Elderberries are becoming a popular crop with many benefits: edible windbreaks, wildlife habitat, riparian buffers, medicines and more. The flowers are even multi-purpose. This is a hands-on planting workshop for anyone interested in learning more about cuttings, establishment, planting, and different varieties.
Alley cropping offers exciting possibilities for multiple farmers operating in partnership on the same land. This webinar will explore long-term partnerships between tree crop farmers and alley crop farmers, with special focus on rent dynamics and the long-term planning required when integrating trees into agricultural settings. Alley cropping systems explored will include chestnuts, small fruits, and timber.
Patrick Michaels, Business Analyst at the Savanna Institute, works to develop enterprise budgets for agroforestry systems and business models that will catalyze the widespread adoption of agroforestry in the Midwest.
The work to establish and scale up agroforestry for carbon draw-down has only just begun, but the potential is enormous. One acre of alley cropping can sequester nearly a ton of carbon in woody biomass alone. Silvopasture is #4 on Project Draw-down’s list of natural climate solutions. And even just a modest adoption of agroforestry is head and shoulders above other agricultural land-use changes in its potential for carbon sequestration.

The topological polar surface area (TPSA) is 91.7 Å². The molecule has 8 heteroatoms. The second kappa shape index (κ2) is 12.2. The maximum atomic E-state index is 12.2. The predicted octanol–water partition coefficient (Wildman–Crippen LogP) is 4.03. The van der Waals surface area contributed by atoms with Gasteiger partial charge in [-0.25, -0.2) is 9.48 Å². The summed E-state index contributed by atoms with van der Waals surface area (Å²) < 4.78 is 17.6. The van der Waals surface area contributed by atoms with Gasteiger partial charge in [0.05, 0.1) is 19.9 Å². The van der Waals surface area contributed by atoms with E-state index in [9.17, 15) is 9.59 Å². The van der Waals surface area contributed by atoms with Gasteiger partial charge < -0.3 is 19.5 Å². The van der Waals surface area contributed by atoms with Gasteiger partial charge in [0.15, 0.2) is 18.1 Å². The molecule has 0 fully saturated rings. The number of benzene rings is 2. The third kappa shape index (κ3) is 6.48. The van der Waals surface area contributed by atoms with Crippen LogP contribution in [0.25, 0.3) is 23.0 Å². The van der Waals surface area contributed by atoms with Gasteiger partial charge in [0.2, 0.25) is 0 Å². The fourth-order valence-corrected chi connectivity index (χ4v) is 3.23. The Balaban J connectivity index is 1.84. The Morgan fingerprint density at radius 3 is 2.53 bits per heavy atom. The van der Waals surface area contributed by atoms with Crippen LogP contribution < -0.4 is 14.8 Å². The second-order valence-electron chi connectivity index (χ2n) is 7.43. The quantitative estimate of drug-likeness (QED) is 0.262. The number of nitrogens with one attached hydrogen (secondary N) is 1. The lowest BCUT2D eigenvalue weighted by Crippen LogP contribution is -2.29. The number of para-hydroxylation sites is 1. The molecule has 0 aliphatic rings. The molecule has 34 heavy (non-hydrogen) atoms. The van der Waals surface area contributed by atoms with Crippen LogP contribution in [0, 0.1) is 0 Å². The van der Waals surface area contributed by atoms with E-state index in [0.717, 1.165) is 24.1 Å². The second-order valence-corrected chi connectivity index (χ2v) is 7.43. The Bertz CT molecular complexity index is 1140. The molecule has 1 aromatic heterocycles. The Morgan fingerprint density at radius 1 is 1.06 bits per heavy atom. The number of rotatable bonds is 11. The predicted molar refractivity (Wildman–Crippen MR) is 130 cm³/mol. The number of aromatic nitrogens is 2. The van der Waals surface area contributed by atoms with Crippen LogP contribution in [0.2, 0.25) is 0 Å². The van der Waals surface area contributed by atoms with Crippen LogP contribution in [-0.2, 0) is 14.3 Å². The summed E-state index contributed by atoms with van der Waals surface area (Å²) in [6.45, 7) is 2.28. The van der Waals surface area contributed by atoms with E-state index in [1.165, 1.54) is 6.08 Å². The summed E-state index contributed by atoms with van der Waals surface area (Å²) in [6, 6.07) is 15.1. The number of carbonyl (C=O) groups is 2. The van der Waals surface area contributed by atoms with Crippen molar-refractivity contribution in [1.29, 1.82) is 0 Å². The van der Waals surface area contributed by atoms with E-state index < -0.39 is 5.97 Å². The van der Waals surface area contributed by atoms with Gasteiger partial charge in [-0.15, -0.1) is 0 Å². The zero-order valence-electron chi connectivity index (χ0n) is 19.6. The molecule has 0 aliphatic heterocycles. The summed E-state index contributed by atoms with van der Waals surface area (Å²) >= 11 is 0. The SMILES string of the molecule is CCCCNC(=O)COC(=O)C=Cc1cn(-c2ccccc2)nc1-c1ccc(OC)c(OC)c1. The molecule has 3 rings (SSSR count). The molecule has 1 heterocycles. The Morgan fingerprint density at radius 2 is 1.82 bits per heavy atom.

The 2021 North American Agroforestry Conference will bring together farmers, landowners, researchers, climate scientists, investors, philanthropists, policymakers, and global leaders on climate change, carbon draw-down, and agroforestry. Together we will tackle the major barriers to scaling agroforestry, focusing on solutions and action.
Early July is the perfect time to get outside and smell the elderflowers! Tour Regeneration Acres to learn about elderberry varieties, best management practices and potential market possibilities for this blossoming crop. We'll end the tour with farm owner, Natasha teaching us how to make an elderflower simple syrup. 3:00-5:00 pm CST.
The time is right to expand black currants (Ribes nigrum) as a crop in Wisconsin. Farmers in Wisconsin that grow black currants consider them to be viable from an agronomic standpoint, citing the following attributes: extremely cold hardy, able to grow on a wide variety of soil types and a wide range of pH, less attractive to wildlife, can produce up to 6,000 pounds per acre, can be machine harvested, and they hold on the bush to allow for flexible harvest dates.
Two farms, one field day! Click here to learn more.
Mark your calendars for an exciting tour of the Savanna Institute Home Farm and a guided river paddle with the River Alliance of Wisconsin. More details coming soon!
Savanna Institute visits Lily Springs Farm to learn more about the varieties of elderberries they are trialing, and how they manage pest and diseases for this up and coming crop. Farm tour begins at 10 am and concludes at 1 pm on Saturday, August 28th. For more information on Lily Springs, visit their website at : http://www.lilyspringsfarm.com.